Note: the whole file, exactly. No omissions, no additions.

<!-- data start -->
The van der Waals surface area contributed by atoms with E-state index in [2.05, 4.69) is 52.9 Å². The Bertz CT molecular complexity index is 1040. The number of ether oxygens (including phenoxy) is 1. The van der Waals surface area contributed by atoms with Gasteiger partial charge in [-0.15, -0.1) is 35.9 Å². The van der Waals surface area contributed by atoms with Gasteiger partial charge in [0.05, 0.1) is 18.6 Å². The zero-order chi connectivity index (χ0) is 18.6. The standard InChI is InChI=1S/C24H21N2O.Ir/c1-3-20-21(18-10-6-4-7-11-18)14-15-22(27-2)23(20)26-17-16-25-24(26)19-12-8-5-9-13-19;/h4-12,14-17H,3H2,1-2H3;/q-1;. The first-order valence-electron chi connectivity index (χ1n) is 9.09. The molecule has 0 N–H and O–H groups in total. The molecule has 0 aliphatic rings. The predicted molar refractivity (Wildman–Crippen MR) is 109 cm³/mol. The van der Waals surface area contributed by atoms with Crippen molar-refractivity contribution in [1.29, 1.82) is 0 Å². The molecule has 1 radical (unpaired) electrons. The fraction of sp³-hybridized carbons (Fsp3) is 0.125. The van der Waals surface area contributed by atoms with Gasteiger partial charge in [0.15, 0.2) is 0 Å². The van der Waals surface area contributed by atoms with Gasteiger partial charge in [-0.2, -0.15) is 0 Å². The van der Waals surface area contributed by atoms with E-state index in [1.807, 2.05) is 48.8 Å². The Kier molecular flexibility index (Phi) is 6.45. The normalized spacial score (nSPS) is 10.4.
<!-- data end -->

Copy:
The van der Waals surface area contributed by atoms with E-state index in [2.05, 4.69) is 52.9 Å². The Bertz CT molecular complexity index is 1040. The number of ether oxygens (including phenoxy) is 1. The van der Waals surface area contributed by atoms with Gasteiger partial charge in [-0.15, -0.1) is 35.9 Å². The van der Waals surface area contributed by atoms with Gasteiger partial charge in [0.05, 0.1) is 18.6 Å². The zero-order chi connectivity index (χ0) is 18.6. The standard InChI is InChI=1S/C24H21N2O.Ir/c1-3-20-21(18-10-6-4-7-11-18)14-15-22(27-2)23(20)26-17-16-25-24(26)19-12-8-5-9-13-19;/h4-12,14-17H,3H2,1-2H3;/q-1;. The first-order valence-electron chi connectivity index (χ1n) is 9.09. The molecule has 0 N–H and O–H groups in total. The molecule has 0 aliphatic rings. The predicted molar refractivity (Wildman–Crippen MR) is 109 cm³/mol. The van der Waals surface area contributed by atoms with Crippen molar-refractivity contribution in [1.29, 1.82) is 0 Å². The molecule has 1 radical (unpaired) electrons. The fraction of sp³-hybridized carbons (Fsp3) is 0.125. The van der Waals surface area contributed by atoms with Gasteiger partial charge in [0.15, 0.2) is 0 Å². The van der Waals surface area contributed by atoms with Gasteiger partial charge in [-0.2, -0.15) is 0 Å². The van der Waals surface area contributed by atoms with E-state index in [1.807, 2.05) is 48.8 Å². The Kier molecular flexibility index (Phi) is 6.45. The normalized spacial score (nSPS) is 10.4.